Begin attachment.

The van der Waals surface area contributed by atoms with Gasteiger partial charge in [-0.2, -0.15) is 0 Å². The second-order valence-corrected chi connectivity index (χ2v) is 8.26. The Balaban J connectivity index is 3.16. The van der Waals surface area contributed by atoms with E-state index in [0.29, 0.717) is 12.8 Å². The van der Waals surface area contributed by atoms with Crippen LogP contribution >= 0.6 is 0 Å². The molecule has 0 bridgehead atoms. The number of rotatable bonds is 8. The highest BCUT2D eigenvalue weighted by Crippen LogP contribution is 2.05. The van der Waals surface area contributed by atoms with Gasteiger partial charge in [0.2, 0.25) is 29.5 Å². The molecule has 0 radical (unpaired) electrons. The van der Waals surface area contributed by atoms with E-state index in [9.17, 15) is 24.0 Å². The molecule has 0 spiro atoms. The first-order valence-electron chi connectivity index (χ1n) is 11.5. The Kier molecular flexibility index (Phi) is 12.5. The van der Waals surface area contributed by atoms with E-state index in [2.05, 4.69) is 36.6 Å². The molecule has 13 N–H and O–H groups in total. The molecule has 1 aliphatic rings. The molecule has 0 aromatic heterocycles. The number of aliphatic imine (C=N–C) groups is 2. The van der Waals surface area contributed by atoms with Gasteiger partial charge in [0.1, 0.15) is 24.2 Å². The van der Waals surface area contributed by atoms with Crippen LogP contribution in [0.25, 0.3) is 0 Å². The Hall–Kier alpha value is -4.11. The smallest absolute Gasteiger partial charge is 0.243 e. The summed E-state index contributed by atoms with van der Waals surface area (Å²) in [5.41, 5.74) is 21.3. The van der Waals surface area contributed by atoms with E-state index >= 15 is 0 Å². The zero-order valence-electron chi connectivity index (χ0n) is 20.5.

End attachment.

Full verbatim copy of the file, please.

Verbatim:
The van der Waals surface area contributed by atoms with Gasteiger partial charge in [-0.2, -0.15) is 0 Å². The second-order valence-corrected chi connectivity index (χ2v) is 8.26. The Balaban J connectivity index is 3.16. The van der Waals surface area contributed by atoms with E-state index in [0.29, 0.717) is 12.8 Å². The van der Waals surface area contributed by atoms with Crippen LogP contribution >= 0.6 is 0 Å². The molecule has 0 bridgehead atoms. The number of rotatable bonds is 8. The highest BCUT2D eigenvalue weighted by Crippen LogP contribution is 2.05. The van der Waals surface area contributed by atoms with Gasteiger partial charge in [0.2, 0.25) is 29.5 Å². The molecule has 0 radical (unpaired) electrons. The van der Waals surface area contributed by atoms with E-state index in [9.17, 15) is 24.0 Å². The molecule has 0 spiro atoms. The first-order valence-electron chi connectivity index (χ1n) is 11.5. The Kier molecular flexibility index (Phi) is 12.5. The van der Waals surface area contributed by atoms with E-state index in [2.05, 4.69) is 36.6 Å². The molecule has 13 N–H and O–H groups in total. The molecule has 1 aliphatic rings. The molecule has 0 aromatic heterocycles. The number of aliphatic imine (C=N–C) groups is 2. The van der Waals surface area contributed by atoms with Gasteiger partial charge in [0.1, 0.15) is 24.2 Å². The van der Waals surface area contributed by atoms with Crippen LogP contribution in [0.25, 0.3) is 0 Å². The Hall–Kier alpha value is -4.11. The smallest absolute Gasteiger partial charge is 0.243 e. The summed E-state index contributed by atoms with van der Waals surface area (Å²) in [5.41, 5.74) is 21.3. The van der Waals surface area contributed by atoms with E-state index >= 15 is 0 Å². The zero-order valence-electron chi connectivity index (χ0n) is 20.5.